I recently received of copy of a book published by the British Science Fiction Association, called British Science Fiction and Fantasy. It was compiled by Paul Kincaid and Niall Narrison, and is a survey of the state of these two genres, based on interviews with authors.
I was interested in some comments from Charles Stross (on page 169) in which he observes that the great weakness of SF is that:
…it is getting close to a century old. Most art forms do not survive the life expectancy of their founders, while retaining their initial vibrancy and openness; by the third generation, most of the active practitioners are “second artists”, recyling standard clichéd tropes and running variations on the classics. Comforting, reassuring classics – which are the trump of death to an art form based on cognitive dissonance and a sense of wonder.
I agree with him that it would indeed be ‘the trump of death’ to try and endlessly recreate the science fiction of a previous generation. But I increasingly think that it is mistaken to think of science fiction as ‘a genre’ or ‘an art form’ (singular). Think of Orwell’s 1984, Ballard’s Terminal Beach, a Star Wars movie, Dan Dare, Tarkovsky’s Stalker, District 9… Are they really all the same genre? Hardly. But they are all science fiction as I would define it.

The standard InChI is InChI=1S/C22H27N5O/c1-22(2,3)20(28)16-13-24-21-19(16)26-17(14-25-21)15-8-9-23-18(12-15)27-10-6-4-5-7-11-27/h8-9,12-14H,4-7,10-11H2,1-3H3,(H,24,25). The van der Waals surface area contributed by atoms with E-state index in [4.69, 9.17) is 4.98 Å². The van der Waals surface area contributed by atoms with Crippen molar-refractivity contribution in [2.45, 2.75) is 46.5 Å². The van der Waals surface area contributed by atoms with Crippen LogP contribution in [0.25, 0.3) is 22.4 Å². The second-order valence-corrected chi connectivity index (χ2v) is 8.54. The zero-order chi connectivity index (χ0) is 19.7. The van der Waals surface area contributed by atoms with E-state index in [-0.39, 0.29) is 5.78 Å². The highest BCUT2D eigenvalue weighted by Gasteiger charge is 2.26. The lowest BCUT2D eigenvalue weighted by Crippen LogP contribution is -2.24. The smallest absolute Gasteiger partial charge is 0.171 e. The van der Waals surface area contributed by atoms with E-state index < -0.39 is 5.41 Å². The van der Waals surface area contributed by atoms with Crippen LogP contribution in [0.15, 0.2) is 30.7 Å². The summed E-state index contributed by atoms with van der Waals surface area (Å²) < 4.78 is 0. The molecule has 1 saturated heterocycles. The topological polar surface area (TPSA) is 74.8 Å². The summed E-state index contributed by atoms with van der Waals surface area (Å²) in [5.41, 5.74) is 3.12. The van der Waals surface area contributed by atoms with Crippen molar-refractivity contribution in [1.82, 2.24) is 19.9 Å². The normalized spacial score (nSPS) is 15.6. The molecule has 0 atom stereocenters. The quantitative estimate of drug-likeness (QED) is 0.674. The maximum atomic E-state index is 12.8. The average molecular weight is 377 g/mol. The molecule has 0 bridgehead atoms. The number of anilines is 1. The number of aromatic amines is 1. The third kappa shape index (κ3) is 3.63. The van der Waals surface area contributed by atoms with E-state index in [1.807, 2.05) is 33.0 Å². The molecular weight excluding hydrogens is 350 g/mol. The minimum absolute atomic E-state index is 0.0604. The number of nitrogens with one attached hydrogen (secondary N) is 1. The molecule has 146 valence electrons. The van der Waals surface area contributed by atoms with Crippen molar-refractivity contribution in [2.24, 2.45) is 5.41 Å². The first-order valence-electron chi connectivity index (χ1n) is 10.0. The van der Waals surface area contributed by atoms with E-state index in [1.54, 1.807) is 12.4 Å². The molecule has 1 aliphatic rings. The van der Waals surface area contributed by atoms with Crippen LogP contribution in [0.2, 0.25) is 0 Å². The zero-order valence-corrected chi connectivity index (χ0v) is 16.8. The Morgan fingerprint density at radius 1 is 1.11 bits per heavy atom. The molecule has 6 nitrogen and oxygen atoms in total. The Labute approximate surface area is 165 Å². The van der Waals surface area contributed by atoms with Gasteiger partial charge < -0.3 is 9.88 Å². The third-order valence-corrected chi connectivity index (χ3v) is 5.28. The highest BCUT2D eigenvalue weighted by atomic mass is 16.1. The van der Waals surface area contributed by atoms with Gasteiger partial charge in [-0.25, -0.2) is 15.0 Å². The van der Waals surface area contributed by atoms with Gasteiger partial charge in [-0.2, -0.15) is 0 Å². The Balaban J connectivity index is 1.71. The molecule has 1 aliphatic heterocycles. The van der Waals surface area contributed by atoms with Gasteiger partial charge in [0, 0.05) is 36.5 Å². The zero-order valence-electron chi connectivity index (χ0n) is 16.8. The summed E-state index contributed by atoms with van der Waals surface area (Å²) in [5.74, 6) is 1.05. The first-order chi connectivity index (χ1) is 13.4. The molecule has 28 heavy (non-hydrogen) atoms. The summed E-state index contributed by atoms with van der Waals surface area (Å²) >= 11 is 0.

Rather than think of SF as a genre, perhaps we should think of it as a resource which can be used for many different purposes, as a pack of playing cards can be used for games from Bridge, to Poker, to Canasta to Snap and Old Maid. SF’s continuing value as a means of telling stories and exploring ideas is illustrated by the frequency with which authors who don’t think of themselves as SF writers nevertheless make use of it (Orwell is a case in point, but see also Margaret Atwood, Kazuo Ishiguro, P.D. James, Doris Lessing etc etc.)
Stross is rather sniffy about this sort of thing. He speaks of SF being ‘colonized by backpackers from the literary faculty, who appropriate the contents of the [SF] toy chest’. But surely it is precisely the concern to cling onto our toys, to be pure, to discourage miscegenation, which lead to the kind of death by staleness and repetition that he himself warns about?